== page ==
Adam from Cairns writes: I have some annoying little lumps around my bum that my partner says are warts. They only appeared in the last few months and I haven’t done anything about them because I hoped they would just go away. But they haven’t. What should I do?
Dr Louise replies: It does sound like you have genital warts but it is important you have a doctor check them out to confirm that they are warts and also to make sure there aren’t any other STIs present. (They often hunt in packs!)
Genital warts are caused by a number of strains of the Human Papilloma Virus (HPV). There are lots of different types of HPV. Some strains cause genital warts, others cause the more regular warts you get on your hands and feet, some strains have no symptoms at all and a few are associated with anal and cervical cancer.
Genital warts are spread by close skin-to-skin contact and it can take weeks, months or even years between the time you are infected and the warts appear. They are often painless and can appear as raised or flat bumps, alone or in clusters. Contact with warts from other parts of the body does not seem to cause genital warts.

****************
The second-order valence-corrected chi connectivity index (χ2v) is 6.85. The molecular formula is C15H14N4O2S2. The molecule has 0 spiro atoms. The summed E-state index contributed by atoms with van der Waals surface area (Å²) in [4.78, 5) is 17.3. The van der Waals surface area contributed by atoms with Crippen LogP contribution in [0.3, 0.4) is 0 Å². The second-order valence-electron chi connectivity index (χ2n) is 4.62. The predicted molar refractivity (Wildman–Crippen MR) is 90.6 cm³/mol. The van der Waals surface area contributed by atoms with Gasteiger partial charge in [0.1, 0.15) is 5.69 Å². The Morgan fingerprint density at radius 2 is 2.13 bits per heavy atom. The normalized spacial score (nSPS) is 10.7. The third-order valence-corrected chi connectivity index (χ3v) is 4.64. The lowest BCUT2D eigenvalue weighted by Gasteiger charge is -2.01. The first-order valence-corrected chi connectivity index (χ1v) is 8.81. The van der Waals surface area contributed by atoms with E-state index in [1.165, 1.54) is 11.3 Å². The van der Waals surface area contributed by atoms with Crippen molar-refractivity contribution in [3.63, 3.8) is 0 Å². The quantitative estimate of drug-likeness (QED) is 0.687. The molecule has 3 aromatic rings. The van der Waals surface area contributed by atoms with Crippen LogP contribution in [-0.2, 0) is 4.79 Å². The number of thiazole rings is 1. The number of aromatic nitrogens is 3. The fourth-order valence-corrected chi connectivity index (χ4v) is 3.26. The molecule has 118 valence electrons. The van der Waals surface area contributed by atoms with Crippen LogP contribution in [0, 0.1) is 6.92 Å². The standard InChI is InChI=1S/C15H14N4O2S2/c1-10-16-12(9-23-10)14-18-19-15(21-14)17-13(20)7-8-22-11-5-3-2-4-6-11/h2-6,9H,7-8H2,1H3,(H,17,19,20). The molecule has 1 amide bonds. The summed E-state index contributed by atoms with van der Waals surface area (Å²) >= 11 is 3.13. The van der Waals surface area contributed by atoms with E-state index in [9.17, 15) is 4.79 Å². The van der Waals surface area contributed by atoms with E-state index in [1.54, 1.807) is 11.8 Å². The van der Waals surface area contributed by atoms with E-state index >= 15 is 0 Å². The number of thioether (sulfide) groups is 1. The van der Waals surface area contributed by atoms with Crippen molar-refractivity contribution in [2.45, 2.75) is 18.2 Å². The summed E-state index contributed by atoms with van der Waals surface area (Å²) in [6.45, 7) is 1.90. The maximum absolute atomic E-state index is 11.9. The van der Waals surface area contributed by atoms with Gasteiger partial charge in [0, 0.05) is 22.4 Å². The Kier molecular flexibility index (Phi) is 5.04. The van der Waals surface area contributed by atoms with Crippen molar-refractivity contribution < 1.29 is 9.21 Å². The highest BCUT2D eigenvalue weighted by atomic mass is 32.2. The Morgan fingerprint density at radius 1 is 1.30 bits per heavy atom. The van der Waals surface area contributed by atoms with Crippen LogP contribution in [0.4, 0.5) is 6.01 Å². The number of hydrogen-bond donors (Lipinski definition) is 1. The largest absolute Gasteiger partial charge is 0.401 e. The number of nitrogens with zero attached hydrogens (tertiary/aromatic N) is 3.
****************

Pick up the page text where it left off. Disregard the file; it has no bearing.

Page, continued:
HPV is good at ‘hiding’ from the body’s immune system and so warts can be tricky to get rid of. Treatment is often difficult and time consuming, usually requiring multiple applications and often this does not eliminate them totally.
Two common treatment options are ‘cryotherapy’ and topical solutions.
Cryotherapy is a technique administered by a doctor or nurse. It involves freezing the warts and the treatment is usually repeated about ten days later. Sometimes the warts blister up immediately and sometimes you don’t notice any change until after a few treatments.
Topical solutions such as podophyllotoxin can be applied to external genital warts but you must be sure the product is specifically designed for sensitive genital skin. I have seen some nasty skin reactions from home-applied wart treatments. Aldara cream can also be self-applied depending on the site of the warts and can be effective in some cases. It is available only by prescription or from a sexual health service.
The bottom line is that you get a full sexual health check-up to confirm the diagnosis and also to get the best treatment option for your situation.